Maine Senate Passes Welfare Reform


AUGUSTA – The Maine Senate passed legislation to ban the use of welfare benefits for the purchase of lottery, alcohol and tobacco products. The legislation passed unanimously.

The agreement between Republicans and Democrats includes penalties of a three-month disqualification of benefits for a first time offender of the ban, a 12-month disqualification for a second offense, and a 24-month disqualification for a third offense.

Republicans have proposed such bans in recent years but have met resistance from Democrats.

Senator Eric Brakey (R-Androscoggin) led the effort to find common ground on legislation that includes significant penalties for those who abuse taxpayers’ welfare dollars.

“Republicans on the Health and Human Services Committee made clear early on that real penalties needed to be in place for a ban to be effective,” said Brakey who chairs the Health and Human Services Committee. “I am glad we were able to get Democrats to agree with us that penalties must be firm. This compromise is a result of a lot of hard work, and taxpayers as well as those who truly need and correctly use Maine’s safety net will be the ones who benefit.”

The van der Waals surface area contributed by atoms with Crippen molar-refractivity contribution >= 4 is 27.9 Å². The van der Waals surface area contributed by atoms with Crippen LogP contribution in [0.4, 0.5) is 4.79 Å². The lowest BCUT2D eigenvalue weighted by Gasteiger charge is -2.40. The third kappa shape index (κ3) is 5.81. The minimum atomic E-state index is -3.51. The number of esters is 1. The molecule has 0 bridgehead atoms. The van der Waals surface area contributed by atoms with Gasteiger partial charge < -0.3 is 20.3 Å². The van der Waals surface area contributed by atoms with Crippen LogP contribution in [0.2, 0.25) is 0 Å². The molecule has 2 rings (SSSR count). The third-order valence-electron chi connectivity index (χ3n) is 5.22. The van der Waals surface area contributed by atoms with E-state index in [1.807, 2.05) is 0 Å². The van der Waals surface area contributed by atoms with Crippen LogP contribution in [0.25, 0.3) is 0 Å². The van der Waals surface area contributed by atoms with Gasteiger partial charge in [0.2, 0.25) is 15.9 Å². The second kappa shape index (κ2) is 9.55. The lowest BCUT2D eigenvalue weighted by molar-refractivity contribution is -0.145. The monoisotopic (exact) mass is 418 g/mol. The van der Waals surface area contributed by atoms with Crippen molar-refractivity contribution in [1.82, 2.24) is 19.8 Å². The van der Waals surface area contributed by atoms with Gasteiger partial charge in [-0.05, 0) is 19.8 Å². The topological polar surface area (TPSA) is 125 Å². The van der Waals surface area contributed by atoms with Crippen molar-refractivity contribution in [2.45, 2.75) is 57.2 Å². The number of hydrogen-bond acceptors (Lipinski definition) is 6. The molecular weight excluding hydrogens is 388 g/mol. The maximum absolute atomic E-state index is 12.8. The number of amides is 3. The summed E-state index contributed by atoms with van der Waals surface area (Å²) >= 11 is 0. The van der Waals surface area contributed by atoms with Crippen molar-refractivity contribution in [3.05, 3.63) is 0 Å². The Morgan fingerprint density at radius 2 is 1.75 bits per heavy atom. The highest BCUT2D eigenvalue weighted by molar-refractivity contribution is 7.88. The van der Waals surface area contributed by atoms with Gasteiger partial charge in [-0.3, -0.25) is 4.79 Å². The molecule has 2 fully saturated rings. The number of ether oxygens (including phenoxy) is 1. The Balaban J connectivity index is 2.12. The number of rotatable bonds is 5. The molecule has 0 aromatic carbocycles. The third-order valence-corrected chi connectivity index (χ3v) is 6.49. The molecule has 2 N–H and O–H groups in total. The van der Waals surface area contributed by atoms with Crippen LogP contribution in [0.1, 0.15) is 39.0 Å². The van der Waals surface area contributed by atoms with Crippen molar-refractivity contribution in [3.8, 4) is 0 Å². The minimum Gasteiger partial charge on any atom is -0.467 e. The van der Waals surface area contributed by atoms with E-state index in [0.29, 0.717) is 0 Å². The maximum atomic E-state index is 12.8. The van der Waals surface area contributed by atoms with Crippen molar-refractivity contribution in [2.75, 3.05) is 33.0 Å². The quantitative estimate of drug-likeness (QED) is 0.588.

Maine Senate President Michael Thibodeau (R-Waldo), who has made welfare reform a top priority during his time in the Legislature, called it a major step forward. “Reforming Maine’s broken welfare system has long been a priority for Senate Republicans, so I am glad we were finally able to get some buy-in from the Democrats on this issue. Welfare abuse is not a victimless crime. It takes resources away from the programs that are designed to help those who need them most. Mainers are willing to help their fellow citizens who are down and out, but they won’t tolerate people cheating the system. This legislation will help prevent such abuse.

“This is a step in the right direction, but there is still much work to be done. For years, the citizens of Maine pleaded with us to pass meaningful welfare reform, but it fell on deaf ears. So they need to keep elected officials’ feet to the fire on this issue, “Senator Thibodeau said.

The welfare reform bill now goes to the governor’s office.


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